From Comcast SportsNetSTATE COLLEGE, Pa. (AP) -- After nearly a half-century on the job, Joe Paterno says he is still getting used to the idea of not being Penn State's football coach. So is the rest of the shaken campus, after one of the most tumultuous days in its history. In less than 24 hours Wednesday, the winningest coach in major college football announced his retirement at the end of the season -- then was abruptly fired by the board of trustees. Also ousted was Penn State President Graham Spanier -- one of the longest-serving college presidents in the nation -- as the university's board of trustees tried to limit the damage to the school's reputation from a child sex abuse scandal involving one of Paterno's former assistant coaches. Paterno's firing sent angry students into the streets, where they shouted support for the 84-year-old coach and tipped over a news van. In less than a week since former assistant coach Jerry Sandusky was charged with sexually assaulting eight boys over a 15-year period, the scandal has claimed Penn State's storied coach, its president, its athletic director and a vice president. "Right now, I'm not the football coach. And I've got to get used to that. After 61 years, I've got to get used to it," Paterno said outside his house late Wednesday night. "Let me think it through." Paterno had wanted to finish out his 46th season -- Saturday's game against Nebraska is the last at home -- but the board of trustees was clearly fed up with the scandal's fallout. "In our view, we thought change now was necessary," board vice chairman John Surma said at a packed news conference where he announced the unanimous decision to oust Paterno and Spanier. Defensive coordinator Tom Bradley will serve as interim coach, and the university scheduled a news conference with him for later Thursday. Provost Rodney Erickson will be the interim school president. As word of the firings spread, thousands of students flocked to the administration building, shouting, "We want Joe back!" and "One more game!" They then headed downtown to Beaver Avenue, where about 100 police wearing helmets and carrying pepper spray were on standby. Witnesses said some rocks and bottles were thrown, a lamppost was toppled and a news van was knocked over, its windows kicked out. State College police said early Thursday they were still gathering information on any possible arrests. Paterno had come under increasing criticism -- including from within the community known as Happy Valley -- for not doing more to stop the alleged abuse by Sandusky. Some of the assaults took place at the Penn State football complex, including a 2002 incident witnessed by then-graduate assistant and current assistant coach Mike McQueary. McQueary went to Paterno and reported seeing Sandusky assaulting a young boy in the Penn State showers. Paterno notified the athletic director, Tim Curley, and a vice president, Gary Schultz, who in turn notified Spanier. Curley and Schultz have been charged with failing to report the incident to authorities. Pennsylvania Attorney General Linda Kelly has not ruled out charges against Spanier. Paterno is not a target of the criminal investigation, but the state police commissioner called his failure to contact police himself a lapse in "moral responsibility." Paterno said in his statement earlier Wednesday that he was "absolutely devastated" by the abuse case. "This is a tragedy," Paterno said. "It is one of the great sorrows of my life. With the benefit of hindsight, I wish I had done more." The Penn State trustees had already said they would appoint a committee to investigate the "circumstances" that resulted in the indictment of Sandusky, and of Curley and Schultz. The committee will be appointed Friday at the board's regular meeting, which Gov. Tom Corbett said he plans to attend, and will examine "what failures occurred and who is responsible and what measures are necessary to ensure" similar mistakes aren't made in the future. In Washington, the U.S. Department of Education said it has launched an investigation into whether Penn State failed to report incidents of sexual abuse on campus, as required by federal law. Surma said it was "in the best interest of the university to have a change in leadership to deal with the difficult issues that we are facing." "The past several days have been absolutely terrible for the entire Penn State community. But the outrage that we feel is nothing compared to the physical and psychological suffering that allegedly took place," he added. Sandusky, who announced his retirement from Penn State in June 1999, maintained his innocence through his lawyer. Curley has taken a temporary leave and Schultz has decided to step down. They also say they are innocent. Sandusky founded The Second Mile charity in 1977, working with at-risk youths. It now raises and spends several million dollars each year for its programs. Paterno is listed on The Second Mile's website as a member of its honorary board of directors, a group that includes business executives, golfing great Arnold Palmer and several NFL Hall of Famers and coaches, including retired Pittsburgh Steelers stars Jack Ham and Franco Harris. The ouster of the man affectionately known as "JoePa" brings to an end one of the most storied coaching careers -- not just in college football but in all of sports. Paterno has 409 victories -- a record for major college football -- won two national titles and guided five teams to unbeaten, untied seasons. He reached 300 wins faster than any other coach. Penn State is 8-1 this year, with its only loss to powerhouse Alabama. The Nittany Lions are No. 12 in The Associated Press poll. After 19th-ranked Nebraska, Penn State plays at Ohio State and at No. 16 Wisconsin, both Big Ten rivals. It has a chance to play in the Big Ten championship game Dec. 3 in Indianapolis, with a Rose Bowl bid on the line. Paterno has raised millions of dollars for Penn State in his career, and elevated the stature of what was once a sleepy land-grant school. Asked why he was fired over the phone, Surma said, "We were unable to find a way to do that in person without causing further distraction." At Paterno's house, his wife, Sue, was teary-eyed as she blew kisses to the 100 or so students who gathered on the lawn in a show of support. "You're all so sweet. And I guess we have to go beat Nebraska without being there," she said. "We love you all. Go Penn State."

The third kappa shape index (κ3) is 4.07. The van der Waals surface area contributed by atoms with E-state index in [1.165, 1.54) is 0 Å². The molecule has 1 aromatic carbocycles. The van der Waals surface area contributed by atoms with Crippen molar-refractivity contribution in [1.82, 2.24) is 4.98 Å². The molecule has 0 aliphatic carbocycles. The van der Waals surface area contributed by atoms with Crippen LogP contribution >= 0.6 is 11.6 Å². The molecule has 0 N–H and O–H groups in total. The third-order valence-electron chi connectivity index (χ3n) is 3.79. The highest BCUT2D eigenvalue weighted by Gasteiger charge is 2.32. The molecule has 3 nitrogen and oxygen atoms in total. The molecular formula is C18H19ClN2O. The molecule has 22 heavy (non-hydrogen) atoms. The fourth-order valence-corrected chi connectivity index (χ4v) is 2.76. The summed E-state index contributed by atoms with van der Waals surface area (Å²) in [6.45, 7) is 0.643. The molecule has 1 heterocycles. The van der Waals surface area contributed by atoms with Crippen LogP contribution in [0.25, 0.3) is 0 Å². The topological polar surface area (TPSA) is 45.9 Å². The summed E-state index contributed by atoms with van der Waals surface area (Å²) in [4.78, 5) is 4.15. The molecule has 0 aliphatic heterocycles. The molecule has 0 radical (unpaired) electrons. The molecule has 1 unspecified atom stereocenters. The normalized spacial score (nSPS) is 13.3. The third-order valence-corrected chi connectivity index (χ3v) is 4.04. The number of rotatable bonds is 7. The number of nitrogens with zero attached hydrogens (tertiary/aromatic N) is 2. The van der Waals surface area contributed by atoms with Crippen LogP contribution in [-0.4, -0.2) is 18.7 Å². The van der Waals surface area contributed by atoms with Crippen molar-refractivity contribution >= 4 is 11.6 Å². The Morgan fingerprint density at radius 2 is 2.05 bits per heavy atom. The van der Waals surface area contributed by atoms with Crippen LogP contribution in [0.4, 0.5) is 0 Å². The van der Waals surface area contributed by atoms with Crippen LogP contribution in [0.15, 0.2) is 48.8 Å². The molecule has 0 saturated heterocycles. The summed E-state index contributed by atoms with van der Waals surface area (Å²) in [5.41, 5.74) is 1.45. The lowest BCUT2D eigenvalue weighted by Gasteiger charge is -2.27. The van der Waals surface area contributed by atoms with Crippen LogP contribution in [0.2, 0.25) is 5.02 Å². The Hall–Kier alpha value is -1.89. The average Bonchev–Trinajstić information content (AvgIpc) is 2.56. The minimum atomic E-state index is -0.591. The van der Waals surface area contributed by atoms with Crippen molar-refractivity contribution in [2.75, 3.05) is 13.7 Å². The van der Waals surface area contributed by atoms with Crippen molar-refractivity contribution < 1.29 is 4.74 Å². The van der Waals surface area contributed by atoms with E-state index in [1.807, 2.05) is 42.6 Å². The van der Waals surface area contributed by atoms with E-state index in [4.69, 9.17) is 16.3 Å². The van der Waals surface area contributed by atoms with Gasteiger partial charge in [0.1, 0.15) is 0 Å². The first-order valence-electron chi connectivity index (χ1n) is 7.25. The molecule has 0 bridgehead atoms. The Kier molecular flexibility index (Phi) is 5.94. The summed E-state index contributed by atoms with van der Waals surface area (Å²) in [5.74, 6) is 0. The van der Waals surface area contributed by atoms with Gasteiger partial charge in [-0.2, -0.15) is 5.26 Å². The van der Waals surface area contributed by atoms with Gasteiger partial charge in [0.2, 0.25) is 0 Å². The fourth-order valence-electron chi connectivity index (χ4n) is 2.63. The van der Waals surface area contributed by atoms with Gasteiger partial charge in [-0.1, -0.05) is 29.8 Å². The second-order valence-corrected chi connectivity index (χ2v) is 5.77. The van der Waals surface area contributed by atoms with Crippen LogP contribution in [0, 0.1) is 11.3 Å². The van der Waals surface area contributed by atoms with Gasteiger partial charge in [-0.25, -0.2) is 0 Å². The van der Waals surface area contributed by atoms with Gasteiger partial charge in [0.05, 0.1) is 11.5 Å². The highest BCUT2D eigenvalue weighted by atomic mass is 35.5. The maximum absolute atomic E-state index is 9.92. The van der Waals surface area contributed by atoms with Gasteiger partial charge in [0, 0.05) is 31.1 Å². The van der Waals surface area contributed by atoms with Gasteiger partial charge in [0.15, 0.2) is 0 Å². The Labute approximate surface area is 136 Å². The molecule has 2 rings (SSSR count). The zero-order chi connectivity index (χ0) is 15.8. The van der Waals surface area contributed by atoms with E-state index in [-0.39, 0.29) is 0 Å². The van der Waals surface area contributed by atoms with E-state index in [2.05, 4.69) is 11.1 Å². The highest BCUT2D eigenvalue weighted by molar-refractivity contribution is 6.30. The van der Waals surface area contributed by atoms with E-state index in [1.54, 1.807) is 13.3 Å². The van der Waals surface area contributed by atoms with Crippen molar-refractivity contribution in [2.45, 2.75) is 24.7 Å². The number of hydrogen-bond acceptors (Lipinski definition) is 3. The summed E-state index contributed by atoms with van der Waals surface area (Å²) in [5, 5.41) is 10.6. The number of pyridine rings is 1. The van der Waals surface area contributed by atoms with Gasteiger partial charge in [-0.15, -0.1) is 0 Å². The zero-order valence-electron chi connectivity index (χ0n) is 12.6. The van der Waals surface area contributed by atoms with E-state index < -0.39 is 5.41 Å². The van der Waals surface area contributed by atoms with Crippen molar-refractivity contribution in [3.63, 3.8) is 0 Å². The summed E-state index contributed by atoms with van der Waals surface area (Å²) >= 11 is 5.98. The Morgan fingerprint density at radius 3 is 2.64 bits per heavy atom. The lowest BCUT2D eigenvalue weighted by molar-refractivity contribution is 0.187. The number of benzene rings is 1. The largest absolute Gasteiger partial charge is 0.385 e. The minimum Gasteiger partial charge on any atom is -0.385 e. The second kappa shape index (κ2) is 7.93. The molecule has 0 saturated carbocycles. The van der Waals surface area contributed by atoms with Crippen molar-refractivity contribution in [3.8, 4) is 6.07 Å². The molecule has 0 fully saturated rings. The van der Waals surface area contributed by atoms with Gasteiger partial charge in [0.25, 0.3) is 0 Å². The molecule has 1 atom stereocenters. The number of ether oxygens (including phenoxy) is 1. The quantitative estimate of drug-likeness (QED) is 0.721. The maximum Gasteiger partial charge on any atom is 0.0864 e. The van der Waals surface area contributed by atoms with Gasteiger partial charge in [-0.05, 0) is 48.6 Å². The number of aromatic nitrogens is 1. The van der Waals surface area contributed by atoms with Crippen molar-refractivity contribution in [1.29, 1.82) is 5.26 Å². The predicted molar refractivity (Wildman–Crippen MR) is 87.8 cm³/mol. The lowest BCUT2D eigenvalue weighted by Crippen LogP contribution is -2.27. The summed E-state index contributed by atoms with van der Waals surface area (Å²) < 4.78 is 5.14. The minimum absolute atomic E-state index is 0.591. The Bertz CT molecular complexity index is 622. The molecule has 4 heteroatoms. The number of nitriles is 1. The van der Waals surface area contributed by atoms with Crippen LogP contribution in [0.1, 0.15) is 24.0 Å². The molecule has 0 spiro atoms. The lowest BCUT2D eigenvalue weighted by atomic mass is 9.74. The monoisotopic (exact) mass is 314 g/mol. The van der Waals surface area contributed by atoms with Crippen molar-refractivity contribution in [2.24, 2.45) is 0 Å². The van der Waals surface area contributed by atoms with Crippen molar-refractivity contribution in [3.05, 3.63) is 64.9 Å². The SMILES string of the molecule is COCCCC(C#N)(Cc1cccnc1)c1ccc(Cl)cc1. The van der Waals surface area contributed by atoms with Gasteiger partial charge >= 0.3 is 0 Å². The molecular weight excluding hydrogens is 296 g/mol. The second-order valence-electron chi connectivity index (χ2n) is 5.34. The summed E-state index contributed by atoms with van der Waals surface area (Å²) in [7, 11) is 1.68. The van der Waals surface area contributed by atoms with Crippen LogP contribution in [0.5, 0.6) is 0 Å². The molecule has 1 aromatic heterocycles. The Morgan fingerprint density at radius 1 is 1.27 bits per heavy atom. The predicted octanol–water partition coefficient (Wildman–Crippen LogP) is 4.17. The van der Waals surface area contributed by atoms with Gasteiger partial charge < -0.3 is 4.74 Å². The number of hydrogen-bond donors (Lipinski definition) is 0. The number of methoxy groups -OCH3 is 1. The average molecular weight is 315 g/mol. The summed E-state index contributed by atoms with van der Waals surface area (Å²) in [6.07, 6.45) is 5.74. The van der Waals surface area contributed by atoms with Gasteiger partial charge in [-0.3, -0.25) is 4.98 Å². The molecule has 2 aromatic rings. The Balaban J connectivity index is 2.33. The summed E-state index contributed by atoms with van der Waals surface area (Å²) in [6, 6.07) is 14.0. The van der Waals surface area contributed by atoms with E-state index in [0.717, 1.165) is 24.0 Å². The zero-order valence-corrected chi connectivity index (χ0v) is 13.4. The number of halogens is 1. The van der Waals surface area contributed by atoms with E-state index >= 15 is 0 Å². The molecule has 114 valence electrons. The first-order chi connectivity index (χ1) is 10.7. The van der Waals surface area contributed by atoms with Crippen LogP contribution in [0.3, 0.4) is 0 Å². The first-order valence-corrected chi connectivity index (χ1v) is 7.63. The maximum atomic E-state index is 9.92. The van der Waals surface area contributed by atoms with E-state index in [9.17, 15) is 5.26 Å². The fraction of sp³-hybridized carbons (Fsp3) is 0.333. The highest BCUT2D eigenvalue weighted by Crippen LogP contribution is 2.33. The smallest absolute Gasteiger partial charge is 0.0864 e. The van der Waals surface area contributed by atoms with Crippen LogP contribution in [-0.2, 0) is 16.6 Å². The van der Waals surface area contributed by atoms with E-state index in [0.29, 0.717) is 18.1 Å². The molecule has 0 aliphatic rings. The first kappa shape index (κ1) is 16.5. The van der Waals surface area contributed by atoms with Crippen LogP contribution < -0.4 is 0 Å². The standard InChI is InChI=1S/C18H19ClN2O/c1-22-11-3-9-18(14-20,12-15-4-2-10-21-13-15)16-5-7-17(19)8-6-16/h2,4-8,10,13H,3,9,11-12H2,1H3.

2019 has been a momentous year for Kyle Schwarber.